Reviewby Rebecca Silverman,
Sakura Hime: The Legend of Princess Sakura
The final battle has commenced, and Sakura's allies are falling. With the imminent resurrection of Princess Kaguya and the fate of the Moon People, to say nothing of her remaining friends, in her hands, will Sakura have the strength to do what is needed and to find a reason for life to go on?
Spoiler Warning: Read volume 11 before reading this review.
With last volume's heart-wrenching loss of Asagiri, Arina Tanemura kicked the finale of Sakura Hime: The Legend of Princess Sakura into high gear. Not that she had been shying away from character deaths previously – while this certainly isn't her darkest series (that distinction goes to Full Moon), it also has been mostly devoid of sweetness and light, despite Tanemura's sparkling art style. Despite the increased trauma for our heroine, however, Tanemura strives to end the series on a high note, or rather a hopeful one. Making Sakura's journey into a barely concealed metaphor for her own concerns about leaving Ribon, the final volume of Sakura Hime tries very hard to say something about what it means to take the future into your own hands and hope.
By far the most trauma in this volume comes from the previous book's slaying of Asagiri. While her life had been in danger for the entirety of the series, the manner of her ultimate destruction was fairly awful, and even without that, she had been Sakura's closest confidante for most of her life, in some ways replacing Kai for her. That she should have been killed by Kai in his Enju form just adds to the horror, and it is fair to say that only Oumi's death affected Sakura as strongly. As a literary device, killing off these characters was necessary to force Sakura to make her move, something solidified by the events of this volume. As a reader, however, particularly one within the target audience for the series, the loss of Asagiri is devastating and works well to fuel the confusion that Sakura feels about what her role as the Moon Princess should be.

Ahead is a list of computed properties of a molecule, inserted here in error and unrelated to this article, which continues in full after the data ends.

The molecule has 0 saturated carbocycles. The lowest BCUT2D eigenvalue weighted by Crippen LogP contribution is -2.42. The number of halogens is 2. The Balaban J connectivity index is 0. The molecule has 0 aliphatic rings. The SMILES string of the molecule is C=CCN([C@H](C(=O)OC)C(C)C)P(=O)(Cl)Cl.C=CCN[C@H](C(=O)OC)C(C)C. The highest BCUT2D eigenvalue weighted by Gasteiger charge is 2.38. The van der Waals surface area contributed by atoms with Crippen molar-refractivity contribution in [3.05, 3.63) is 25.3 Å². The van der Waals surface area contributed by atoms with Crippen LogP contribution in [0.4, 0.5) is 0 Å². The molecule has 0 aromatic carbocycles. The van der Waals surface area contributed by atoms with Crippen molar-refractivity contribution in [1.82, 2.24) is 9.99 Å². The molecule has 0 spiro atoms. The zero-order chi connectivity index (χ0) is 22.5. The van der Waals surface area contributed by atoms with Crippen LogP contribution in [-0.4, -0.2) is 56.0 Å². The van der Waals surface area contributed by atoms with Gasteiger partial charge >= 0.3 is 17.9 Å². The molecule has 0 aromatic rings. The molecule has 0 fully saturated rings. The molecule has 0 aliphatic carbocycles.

It is difficult to read this volume and not make comparisons with Naoko Takeuchi's Sailor Moon, the other magical girl to claim the title of “moon princess.” There certainly are similarities that can be pointed out, but the major ones are less parallels between two manga that use the Princess Kaguya folktale and more genre conventions for magical girl stories. The theme of self-sacrifice is perhaps used the most interestingly here, as it is not really Sakura who gives up on a future to save everyone else's. This, in fact, sets her apart from many other magical girls, who are willing to go to their deaths with no thought of resurrection if it means that everyone else can be saved. Sakura wants to live. She wants her happy ending with Aoba, she wants to live her human life, and she once she comes to terms with the events of her life, she holds on to the hope that these things will come to pass. This theme of hope is really what makes this volume stand out – when Sailor Moon, Nurse Angel Ririka, and Madoka all make their final leaps, they assume that marks the end. For Sakura, there's no such thing.
Along with being an arguably healthier message for young girl readers, this goes along with the story as a personal metaphor for Tanemura's decision to cease publishing in Ribon. (She now publishes in Margaret.) Tanemura's freetalks make it very clear that this is what the story means to her and how conflicted she is about her decision, which does give us an interesting lens through which to look at the story. While we can always take some life lesson from almost anything we read if we are so minded, Tanemura as provided us with the way in which she wants the story interpreted. Depending upon how you feel about such authorial direction, this could be a plus or a major annoyance. If you would prefer to see Sakura Hime as a strict fantasy, simply do not read the author commentaries.
Tanemura's art is at a high point for most of the volume, with a number of powerful single or double page images capturing important moments in the story. One of her best illustrations is a line drawing of Sakura transforming – the total lack of gray space makes the picture stand out and imparts and air of “silence” on the story. Another image placed off center on a page with nothing else going on is also powerful, and the small details of some of the images give important messages about the characters' emotional states. (Notice Asagiri's bells and ribbon on Sakura's fan on the cover.)
Sakura Hime: The Legend of Princess Sakura is perhaps not Tanemura's most powerful work, but its final volume still has a significant impact on its readers. With the twist on the magical girl theme of self-sacrifice and the metaphor for Tanemura's own fear at striking out, the series ends on a hopeful note, encouraging readers to evaluate their own possibilities...because after all, as Sakura tells us, there's a whole world out there.
Overall : B+
Story : B+
Art : A-
+ Nice hopeful conclusion and message, some very striking images. Good visual reference to the Princess Kaguya story at the very end.
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